I would also like to ask S. Fischer Verlag one question: How is it possible that your editors could publish something this good, and not demand the same level of scholarship and historical process from Inge Scholl? Because the edition of Scholl letters perpetuates false history. It's not too late to reissue the Scholl letters, but done right. Think about it!
Prof. Dr. Inge Jens -- thank you for the lovely inscription on my copy of Willi Graf's letters and diary entries. Yes, that afternoon in your home was "anregend" - and unforgettable. I love Thomas Mann experts who let me vent about the reasons I hate Thomas Mann! Your memory will forever be for a blessing. Thank you, dankeschön, todah rabah!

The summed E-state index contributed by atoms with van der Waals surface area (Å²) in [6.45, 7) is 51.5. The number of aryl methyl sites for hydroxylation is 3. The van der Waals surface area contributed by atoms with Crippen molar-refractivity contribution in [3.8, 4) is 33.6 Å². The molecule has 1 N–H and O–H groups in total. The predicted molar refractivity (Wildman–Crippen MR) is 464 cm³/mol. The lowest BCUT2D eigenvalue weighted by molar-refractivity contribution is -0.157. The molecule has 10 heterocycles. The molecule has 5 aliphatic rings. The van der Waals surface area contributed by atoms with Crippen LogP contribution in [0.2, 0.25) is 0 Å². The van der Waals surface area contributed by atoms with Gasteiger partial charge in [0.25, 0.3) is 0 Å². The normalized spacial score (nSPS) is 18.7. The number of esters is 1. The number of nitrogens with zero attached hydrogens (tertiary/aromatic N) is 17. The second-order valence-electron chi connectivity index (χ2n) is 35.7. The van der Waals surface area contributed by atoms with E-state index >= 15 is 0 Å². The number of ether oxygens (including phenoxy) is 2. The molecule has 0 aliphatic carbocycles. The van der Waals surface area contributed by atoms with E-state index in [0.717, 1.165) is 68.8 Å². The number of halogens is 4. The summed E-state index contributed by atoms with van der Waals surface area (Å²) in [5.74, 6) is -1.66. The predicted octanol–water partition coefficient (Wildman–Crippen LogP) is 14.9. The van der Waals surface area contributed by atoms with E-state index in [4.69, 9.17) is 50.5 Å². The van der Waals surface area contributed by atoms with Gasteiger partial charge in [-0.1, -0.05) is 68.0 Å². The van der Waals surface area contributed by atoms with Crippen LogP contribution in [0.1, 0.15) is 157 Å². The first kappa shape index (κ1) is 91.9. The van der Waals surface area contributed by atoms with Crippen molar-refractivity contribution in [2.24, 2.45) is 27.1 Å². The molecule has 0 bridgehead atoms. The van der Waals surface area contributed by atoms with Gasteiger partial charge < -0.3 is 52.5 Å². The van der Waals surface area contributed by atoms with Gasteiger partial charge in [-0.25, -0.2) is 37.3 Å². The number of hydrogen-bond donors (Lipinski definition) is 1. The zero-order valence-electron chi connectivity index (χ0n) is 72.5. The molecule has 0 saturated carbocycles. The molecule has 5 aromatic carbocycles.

And Anneliese Knoop-Graf... no matter how strongly you argued, you were forerunner for smart, young women who broke free from a world where women's contributions were obscured. I wish you could have seen that in your life. Your memory also will be for a blessing.
© 1999-2000, 2023 Denise Heap. Please contact Exclamation! Publishers for permission to quote.